Performers are constantly trying to better their skills through hard work and dedication. Hours of practice, training and memorization eventually turn into live productions aimed at impressing audiences. Actors, dancers and singers work incredibly hard to make their characters and personalities come to life.
It is safe to say that without the work of those behind the curtain, some productions wouldn’t be the same. This is especially true for shows that are centuries old, such as the Department of Theatre and Media Arts’ production of William Shakespeare’s “Much Ado About Nothing.”
BYU students are striving to make their latest show as authentically Shakespearean as possible without requiring a ticket to fly to the London Globe Theatre.
Paige Francis, the production’s hair and make-up designer, has been meeting with the director, stage manager and other designers since January 2019. She said the show is going to be fun, light, romantic and engaging for its viewers.
“The main goal of the production team is to make the director’s vision (come) to life,” Francis said. “We are trying to create an atmosphere for the audience that will take them back in time. Shakespeare isn’t often done in the Elizabethan period anymore.”
Francis designed the hair and makeup looks, while coordinating with the costume designer to create the characters’ looks. She said creating shows in a specific time period has unique challenges.
“For hair and makeup specifically, we today have certain ideas about what beauty is, and what looks right and wrong, ” Francis said. “Trying to stay within a period with a design, but slightly changing it to be acceptable for a modern audience has been difficult but a huge opportunity as a student designer.”
Costume designer Elizabeth Banks faced similar challenges in recreating Elizabethan clothes. Banks said people dress far more casually now than they did back then. For example, women often wore things like petticoats, bonnets and corsets.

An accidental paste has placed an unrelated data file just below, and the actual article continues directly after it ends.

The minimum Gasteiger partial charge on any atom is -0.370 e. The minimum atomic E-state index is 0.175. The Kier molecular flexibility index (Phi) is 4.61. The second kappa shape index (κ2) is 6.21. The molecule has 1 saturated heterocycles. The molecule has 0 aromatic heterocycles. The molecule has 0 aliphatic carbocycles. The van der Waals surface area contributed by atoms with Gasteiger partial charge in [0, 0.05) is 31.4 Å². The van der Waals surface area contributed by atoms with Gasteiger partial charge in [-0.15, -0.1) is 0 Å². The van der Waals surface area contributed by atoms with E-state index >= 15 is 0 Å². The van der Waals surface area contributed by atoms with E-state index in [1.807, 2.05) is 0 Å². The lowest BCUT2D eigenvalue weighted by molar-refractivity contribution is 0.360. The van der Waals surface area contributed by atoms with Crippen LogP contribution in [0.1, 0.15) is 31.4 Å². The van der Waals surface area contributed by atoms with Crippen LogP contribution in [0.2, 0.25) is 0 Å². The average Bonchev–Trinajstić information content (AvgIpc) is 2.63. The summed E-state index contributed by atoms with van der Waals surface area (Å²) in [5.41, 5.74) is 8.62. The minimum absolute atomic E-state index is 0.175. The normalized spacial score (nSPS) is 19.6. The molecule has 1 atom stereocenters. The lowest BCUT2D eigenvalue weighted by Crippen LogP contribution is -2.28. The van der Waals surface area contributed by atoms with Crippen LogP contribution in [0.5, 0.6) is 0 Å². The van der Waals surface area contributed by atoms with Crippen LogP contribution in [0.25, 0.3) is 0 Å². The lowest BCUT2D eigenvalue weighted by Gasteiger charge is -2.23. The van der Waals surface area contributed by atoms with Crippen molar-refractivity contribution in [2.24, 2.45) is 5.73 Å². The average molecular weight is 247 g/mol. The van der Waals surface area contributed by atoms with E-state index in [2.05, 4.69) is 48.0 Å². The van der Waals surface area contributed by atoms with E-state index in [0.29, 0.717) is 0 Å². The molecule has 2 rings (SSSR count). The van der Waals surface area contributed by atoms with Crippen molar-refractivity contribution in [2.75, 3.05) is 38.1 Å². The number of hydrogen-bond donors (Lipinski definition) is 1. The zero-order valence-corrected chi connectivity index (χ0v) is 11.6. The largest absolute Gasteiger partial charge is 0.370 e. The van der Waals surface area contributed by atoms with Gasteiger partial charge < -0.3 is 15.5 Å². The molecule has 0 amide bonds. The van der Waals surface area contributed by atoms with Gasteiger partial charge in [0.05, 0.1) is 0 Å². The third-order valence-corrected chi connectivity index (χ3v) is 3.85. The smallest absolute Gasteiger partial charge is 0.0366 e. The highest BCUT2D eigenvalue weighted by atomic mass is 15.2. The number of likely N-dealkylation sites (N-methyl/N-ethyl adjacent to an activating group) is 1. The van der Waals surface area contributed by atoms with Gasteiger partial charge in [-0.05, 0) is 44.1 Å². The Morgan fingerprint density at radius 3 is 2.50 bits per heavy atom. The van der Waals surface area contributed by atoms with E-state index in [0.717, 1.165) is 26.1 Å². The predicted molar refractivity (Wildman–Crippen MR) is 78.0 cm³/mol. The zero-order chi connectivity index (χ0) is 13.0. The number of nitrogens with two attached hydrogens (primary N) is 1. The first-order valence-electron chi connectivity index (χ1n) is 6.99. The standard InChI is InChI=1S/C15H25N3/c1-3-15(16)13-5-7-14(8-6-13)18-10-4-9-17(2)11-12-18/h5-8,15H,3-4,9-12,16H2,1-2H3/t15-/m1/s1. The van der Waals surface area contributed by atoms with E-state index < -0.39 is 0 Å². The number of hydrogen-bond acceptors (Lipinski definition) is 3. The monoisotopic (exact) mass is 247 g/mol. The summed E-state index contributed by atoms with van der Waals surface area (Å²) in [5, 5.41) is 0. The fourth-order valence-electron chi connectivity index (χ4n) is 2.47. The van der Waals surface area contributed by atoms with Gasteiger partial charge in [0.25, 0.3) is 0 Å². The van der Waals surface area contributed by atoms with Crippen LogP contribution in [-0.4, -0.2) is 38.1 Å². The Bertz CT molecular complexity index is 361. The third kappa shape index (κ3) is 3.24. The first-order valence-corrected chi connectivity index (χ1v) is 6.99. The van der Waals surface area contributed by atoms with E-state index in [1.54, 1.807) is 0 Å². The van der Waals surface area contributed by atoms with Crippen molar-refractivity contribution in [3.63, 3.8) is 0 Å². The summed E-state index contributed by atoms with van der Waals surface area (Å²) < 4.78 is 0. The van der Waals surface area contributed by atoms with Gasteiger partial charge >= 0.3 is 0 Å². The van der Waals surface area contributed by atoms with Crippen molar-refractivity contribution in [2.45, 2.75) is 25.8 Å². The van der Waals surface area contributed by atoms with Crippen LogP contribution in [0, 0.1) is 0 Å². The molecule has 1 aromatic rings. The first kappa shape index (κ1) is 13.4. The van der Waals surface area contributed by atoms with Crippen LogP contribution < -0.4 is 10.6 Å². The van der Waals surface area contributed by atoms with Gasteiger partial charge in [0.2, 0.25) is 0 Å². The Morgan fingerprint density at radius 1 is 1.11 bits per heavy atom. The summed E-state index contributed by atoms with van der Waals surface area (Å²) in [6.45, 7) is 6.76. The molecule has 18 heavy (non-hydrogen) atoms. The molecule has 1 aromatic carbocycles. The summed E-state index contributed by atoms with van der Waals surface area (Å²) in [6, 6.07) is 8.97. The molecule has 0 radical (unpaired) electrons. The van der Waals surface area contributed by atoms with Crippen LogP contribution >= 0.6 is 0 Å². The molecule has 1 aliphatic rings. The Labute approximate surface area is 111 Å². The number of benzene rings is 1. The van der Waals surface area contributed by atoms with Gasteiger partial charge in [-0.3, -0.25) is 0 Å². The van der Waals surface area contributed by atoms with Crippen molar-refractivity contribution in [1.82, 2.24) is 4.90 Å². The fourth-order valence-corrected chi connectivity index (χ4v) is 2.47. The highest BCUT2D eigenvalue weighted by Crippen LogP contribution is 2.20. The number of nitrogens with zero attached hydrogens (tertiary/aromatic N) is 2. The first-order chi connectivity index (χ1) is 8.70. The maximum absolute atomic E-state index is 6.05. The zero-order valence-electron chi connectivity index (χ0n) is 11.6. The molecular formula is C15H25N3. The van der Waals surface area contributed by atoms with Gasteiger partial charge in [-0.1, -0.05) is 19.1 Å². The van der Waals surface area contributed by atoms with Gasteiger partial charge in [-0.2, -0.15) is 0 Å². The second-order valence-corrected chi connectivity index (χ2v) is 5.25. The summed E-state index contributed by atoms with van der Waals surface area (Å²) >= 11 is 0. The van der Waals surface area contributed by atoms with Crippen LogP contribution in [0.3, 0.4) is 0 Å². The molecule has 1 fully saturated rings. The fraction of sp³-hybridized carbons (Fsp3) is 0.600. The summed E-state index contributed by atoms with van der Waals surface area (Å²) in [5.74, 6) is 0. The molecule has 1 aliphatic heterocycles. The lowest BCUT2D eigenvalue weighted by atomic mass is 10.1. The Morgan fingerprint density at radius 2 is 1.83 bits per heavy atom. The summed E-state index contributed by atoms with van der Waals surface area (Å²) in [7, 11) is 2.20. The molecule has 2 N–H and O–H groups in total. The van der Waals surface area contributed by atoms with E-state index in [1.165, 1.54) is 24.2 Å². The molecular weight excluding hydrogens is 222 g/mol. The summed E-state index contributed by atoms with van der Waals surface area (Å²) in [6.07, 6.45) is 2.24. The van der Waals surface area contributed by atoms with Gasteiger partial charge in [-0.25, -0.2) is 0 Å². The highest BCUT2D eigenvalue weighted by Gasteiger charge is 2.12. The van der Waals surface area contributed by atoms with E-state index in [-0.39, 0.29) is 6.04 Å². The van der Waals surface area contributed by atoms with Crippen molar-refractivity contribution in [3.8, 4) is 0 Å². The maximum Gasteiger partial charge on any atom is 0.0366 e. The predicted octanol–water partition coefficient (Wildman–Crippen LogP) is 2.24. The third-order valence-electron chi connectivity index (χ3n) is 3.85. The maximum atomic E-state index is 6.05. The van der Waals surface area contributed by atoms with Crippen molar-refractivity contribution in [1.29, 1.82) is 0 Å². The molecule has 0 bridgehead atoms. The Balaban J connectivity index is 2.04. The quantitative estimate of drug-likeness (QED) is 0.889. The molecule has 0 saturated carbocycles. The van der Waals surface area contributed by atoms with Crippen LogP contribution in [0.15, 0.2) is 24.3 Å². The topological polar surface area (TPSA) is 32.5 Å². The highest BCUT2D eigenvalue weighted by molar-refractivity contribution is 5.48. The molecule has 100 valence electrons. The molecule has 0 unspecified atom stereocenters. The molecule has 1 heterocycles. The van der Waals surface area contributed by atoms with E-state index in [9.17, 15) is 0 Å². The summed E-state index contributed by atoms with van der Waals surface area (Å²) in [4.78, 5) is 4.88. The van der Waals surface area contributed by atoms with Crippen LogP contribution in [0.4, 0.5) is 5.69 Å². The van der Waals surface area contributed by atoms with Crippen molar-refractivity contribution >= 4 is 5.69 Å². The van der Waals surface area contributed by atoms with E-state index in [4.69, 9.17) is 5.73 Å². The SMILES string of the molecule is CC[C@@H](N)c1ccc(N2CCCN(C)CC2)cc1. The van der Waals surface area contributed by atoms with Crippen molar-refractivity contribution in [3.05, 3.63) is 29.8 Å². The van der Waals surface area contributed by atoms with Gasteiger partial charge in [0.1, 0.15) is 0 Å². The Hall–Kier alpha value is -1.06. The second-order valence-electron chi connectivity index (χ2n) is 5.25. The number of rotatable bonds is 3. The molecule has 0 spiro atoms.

“They were more structured and formal, but in our production, we have a more casual look for most of the show,” Banks said.
Banks has been involved in sketching out what the costumes should look like, and picking out fabric to make the clothing. She and the other designers worked on costumes, each with their own set of accessories, for 18 different cast members.
“We’ve built a few things from scratch: a dress and a couple of doublets,” Banks said. “It’s really cool to see something that you’ve drawn and then eventually see it in real life. There are very talented people who make the costumes.”
Denali Linton, the associate set designer, strove to recreate the Globe Theatre’s design for “Much Ado About Nothing.” This process took a lot of research, and Linton even had an opportunity to go on a study abroad to London, where she got additional pictures of the Globe Theatre for a better reference.
“Because they have already recreated it in London, most of the challenge has been fitting our design in the stage,” Linton said.
Since the Globe Theatre is its own building, recreating it inside a smaller theater within the HFAC proved to be a tight fit. But despite the challenges Linton said she has enjoyed working on “Much Ado About Nothing” because of its larger scale.
“We’ve taken out seats and built out into the audience,” Linton said. “We have a really dedicated production team. Everybody has been working together; it’s been a fun thing to be a part of.”
“Much Ado About Nothing” will be performed in the Pardoe Theatre in the HFAC from Nov. 16 to Dec. 7. Click here to learn more.